By John Grossi
It’s quite the experience to walk the stretch of Pacific Ave. in Long Beach between 12th and 14th streets alongside Jeff Levine. One I’ll never forget. Because I know exactly how I would have felt walking it alone: Scared, judgmental, out of place…
But those feelings didn’t surface - not next to Jeff Levine, the new director of the Long Beach Rescue Mission. The two-block stretch, smack dab in a zip code that lives under the extreme poverty level and also happens to house Long Beach Rescue Mission’s facilities, is a living, breathing, image of hope when you see it through Jeff’s eyes and heart.
The man is a celebrity among area denizens. As he walks down the street, many current, former, and maybe even future residents of the Long Beach Rescue Mission are eager to shake his hand and say, “Thank you.” It’s like they can see his heart. Around Jeff, you are constantly reminded that the down-on-their-luck folks are “humans, not problems.”
“Homelessness isn’t a problem, it’s people,” Levine explains. “People are complex, and relational, and refuge seeking, and psychological, and there’s no silver bullet. It takes wrap-around services, relationships they can trust, and time. Just getting everyone into housing doesn’t fix the root problems.”
What is the Long Beach Rescue Mission?
The Long Beach Rescue Mission (LBRM) is a 156-bed shelter for men and a 50-bed shelter for women and children. They provide case management services and have a one-year discipleship recovery called the New Life Program.
LBRM is a Christian-based faith organization that does not receive any government funding, allowing it to operate as a completely independent entity that can adapt to the changing needs of the troubled community it serves. Those who elect to go into the 1-year program are taught to read the bible and trust in Jesus, along with participating in a curriculum that teaches life skills, soft skills, and most importantly, addresses the underlying contributing factors to why a person experiences homelessness.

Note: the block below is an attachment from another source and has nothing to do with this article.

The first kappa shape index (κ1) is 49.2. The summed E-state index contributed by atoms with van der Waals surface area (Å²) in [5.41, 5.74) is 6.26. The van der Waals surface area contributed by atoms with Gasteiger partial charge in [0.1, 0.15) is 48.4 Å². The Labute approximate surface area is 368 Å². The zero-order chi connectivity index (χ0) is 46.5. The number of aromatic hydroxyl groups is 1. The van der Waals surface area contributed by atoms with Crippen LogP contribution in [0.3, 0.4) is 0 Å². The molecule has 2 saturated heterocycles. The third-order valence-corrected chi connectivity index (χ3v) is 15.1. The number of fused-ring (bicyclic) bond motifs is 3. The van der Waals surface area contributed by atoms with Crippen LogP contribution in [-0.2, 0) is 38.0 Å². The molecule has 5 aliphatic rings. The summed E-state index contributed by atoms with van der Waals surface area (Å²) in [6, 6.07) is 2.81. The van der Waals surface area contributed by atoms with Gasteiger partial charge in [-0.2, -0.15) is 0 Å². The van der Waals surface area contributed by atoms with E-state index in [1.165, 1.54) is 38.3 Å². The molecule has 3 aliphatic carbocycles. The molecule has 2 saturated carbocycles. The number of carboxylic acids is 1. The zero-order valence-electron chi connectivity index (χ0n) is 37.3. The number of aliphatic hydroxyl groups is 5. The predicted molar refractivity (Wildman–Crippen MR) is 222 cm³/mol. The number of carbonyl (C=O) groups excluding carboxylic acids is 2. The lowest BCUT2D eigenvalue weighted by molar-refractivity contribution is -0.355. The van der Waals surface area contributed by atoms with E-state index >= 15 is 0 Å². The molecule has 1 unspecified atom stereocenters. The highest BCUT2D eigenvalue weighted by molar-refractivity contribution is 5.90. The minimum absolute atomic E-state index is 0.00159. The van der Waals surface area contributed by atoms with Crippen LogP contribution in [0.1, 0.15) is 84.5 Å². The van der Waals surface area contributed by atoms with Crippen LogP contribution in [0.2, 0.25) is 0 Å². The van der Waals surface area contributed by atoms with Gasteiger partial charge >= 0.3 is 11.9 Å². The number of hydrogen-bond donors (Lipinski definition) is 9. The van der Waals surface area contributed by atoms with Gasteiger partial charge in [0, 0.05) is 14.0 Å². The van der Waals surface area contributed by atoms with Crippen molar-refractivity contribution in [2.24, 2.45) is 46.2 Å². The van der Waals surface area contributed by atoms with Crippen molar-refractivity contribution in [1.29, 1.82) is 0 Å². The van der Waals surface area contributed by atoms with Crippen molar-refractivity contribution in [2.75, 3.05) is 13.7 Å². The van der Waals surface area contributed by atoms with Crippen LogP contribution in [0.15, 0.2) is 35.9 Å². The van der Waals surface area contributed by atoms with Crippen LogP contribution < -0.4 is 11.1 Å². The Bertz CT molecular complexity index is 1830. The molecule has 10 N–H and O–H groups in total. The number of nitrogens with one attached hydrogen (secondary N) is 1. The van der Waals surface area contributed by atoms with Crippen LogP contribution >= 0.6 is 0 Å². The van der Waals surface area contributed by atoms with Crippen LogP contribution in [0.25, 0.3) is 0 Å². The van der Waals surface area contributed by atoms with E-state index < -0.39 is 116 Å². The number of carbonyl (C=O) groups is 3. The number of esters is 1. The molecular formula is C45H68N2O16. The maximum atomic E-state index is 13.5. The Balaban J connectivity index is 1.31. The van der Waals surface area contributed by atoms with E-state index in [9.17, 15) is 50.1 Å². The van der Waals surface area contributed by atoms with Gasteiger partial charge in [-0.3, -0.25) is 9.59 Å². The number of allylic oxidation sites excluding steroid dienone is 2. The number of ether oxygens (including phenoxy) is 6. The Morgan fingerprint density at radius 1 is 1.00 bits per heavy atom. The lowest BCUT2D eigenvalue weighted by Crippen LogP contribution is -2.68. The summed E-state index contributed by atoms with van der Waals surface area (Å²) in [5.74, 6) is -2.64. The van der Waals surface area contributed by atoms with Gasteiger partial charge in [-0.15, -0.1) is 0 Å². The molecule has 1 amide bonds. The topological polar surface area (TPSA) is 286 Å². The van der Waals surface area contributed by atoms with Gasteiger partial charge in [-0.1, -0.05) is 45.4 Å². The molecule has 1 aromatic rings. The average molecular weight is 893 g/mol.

“The greatest indicator of whether a person will experience homelessness is childhood trauma,” continues Levine. “So while we talk about affordable housing and employment, I think we also need to talk about healing and hope for those who have been through significant trauma.”
Levine cites a major, university-published study that gave people a 10-question survey about childhood trauma. Questions range from “Were your parents divorced?” to “Did you live with a family member who suffered from mental illness or was incarcerated?”
The average score for those suffering from homelessness is 6 out of 10. Meaning many of those living out on the street have suffered 6 major childhood traumas. Especially in cases of drug and alcohol abuse (which afflicts many of those experiencing homelessness), LBRM realizes that in the case of “refuge-seeking,” it is important to address the root reasons of “why” people are seeking refuge in substances, if they are truly to kick the habit for good.
Understanding the Journey
When Chaplain Jeff Levine left his role as Lead Pastor at Bethany Church on Clark St. in East Long Beach to become the Executive Director of the Long Beach Rescue Mission in 2022, it was hardly an easy decision. In fact, Jeff doesn’t describe it as a decision at all, but a calling that stemmed from a dream he had about the mission. His vision and heart clarified when he helped LBRM’s administrative team fill the interim role during 2021, after a change in leadership.
“Not only did I feel a calling to come here, but I started to realize that there was no one better for this job than me,” said Levine. He was certainly well-qualified by his training, which includes a degree in theology from Biola, a Master’s in Business Administration (MBA) from University of Redlands, and a professional non-profit fundraising certificate from Boston University.
But more importantly, what makes him perfectly qualified for this particular job is his experience in understanding the residents of Long Beach Rescue Mission as the complicated humans they are. Jeff Levine has been in their shoes. He’s walked in their shoes as a child who suffered significant trauma; and as a young adult who spent 12 years addicted to meth and other drugs. And he’s been that human who “hit the proverbial rock-bottom and then got out a shovel and started digging lower.” Jeff Levine’s story of redemption is one that can uniquely touch the residents of LBRM and the people in this community, on which the LBRM’s donations depend. Jeff Levine is a reminder to all that as long as a person is still breathing, that person can heal through the powerful remedy of hope, faith, and love.